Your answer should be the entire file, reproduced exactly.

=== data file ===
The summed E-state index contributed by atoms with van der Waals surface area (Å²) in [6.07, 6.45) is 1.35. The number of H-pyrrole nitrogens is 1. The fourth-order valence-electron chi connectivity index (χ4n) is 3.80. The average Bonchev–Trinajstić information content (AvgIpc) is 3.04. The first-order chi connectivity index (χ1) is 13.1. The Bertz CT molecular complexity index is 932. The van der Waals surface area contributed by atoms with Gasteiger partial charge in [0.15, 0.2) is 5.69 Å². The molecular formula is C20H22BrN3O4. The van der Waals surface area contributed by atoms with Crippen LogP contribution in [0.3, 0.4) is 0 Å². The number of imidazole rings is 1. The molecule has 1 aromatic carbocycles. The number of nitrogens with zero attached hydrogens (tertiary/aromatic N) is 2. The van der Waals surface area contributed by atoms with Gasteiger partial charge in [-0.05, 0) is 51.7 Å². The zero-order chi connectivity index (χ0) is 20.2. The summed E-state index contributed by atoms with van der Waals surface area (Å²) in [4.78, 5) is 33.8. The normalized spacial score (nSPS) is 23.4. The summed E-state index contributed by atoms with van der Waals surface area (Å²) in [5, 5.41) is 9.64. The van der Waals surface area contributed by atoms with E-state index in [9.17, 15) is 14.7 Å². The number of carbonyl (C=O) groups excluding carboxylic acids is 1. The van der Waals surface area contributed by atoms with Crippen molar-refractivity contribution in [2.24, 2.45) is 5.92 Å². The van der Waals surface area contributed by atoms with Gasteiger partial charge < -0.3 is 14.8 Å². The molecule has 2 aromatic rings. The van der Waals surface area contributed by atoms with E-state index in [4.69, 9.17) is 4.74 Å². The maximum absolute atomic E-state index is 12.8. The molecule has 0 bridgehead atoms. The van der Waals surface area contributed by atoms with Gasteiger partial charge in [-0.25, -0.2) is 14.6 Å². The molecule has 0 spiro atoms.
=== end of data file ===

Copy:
The summed E-state index contributed by atoms with van der Waals surface area (Å²) in [6.07, 6.45) is 1.35. The number of H-pyrrole nitrogens is 1. The fourth-order valence-electron chi connectivity index (χ4n) is 3.80. The average Bonchev–Trinajstić information content (AvgIpc) is 3.04. The first-order chi connectivity index (χ1) is 13.1. The Bertz CT molecular complexity index is 932. The van der Waals surface area contributed by atoms with Gasteiger partial charge in [0.15, 0.2) is 5.69 Å². The molecular formula is C20H22BrN3O4. The van der Waals surface area contributed by atoms with Crippen LogP contribution in [0.3, 0.4) is 0 Å². The number of imidazole rings is 1. The molecule has 1 aromatic carbocycles. The number of nitrogens with zero attached hydrogens (tertiary/aromatic N) is 2. The van der Waals surface area contributed by atoms with Gasteiger partial charge in [-0.05, 0) is 51.7 Å². The zero-order chi connectivity index (χ0) is 20.2. The summed E-state index contributed by atoms with van der Waals surface area (Å²) in [4.78, 5) is 33.8. The normalized spacial score (nSPS) is 23.4. The summed E-state index contributed by atoms with van der Waals surface area (Å²) in [5, 5.41) is 9.64. The van der Waals surface area contributed by atoms with E-state index in [9.17, 15) is 14.7 Å². The number of carbonyl (C=O) groups excluding carboxylic acids is 1. The van der Waals surface area contributed by atoms with Crippen molar-refractivity contribution in [2.24, 2.45) is 5.92 Å². The van der Waals surface area contributed by atoms with Gasteiger partial charge < -0.3 is 14.8 Å². The molecule has 2 aromatic rings. The van der Waals surface area contributed by atoms with E-state index in [4.69, 9.17) is 4.74 Å². The maximum absolute atomic E-state index is 12.8. The molecule has 0 bridgehead atoms. The van der Waals surface area contributed by atoms with Gasteiger partial charge in [-0.25, -0.2) is 14.6 Å². The molecule has 0 spiro atoms.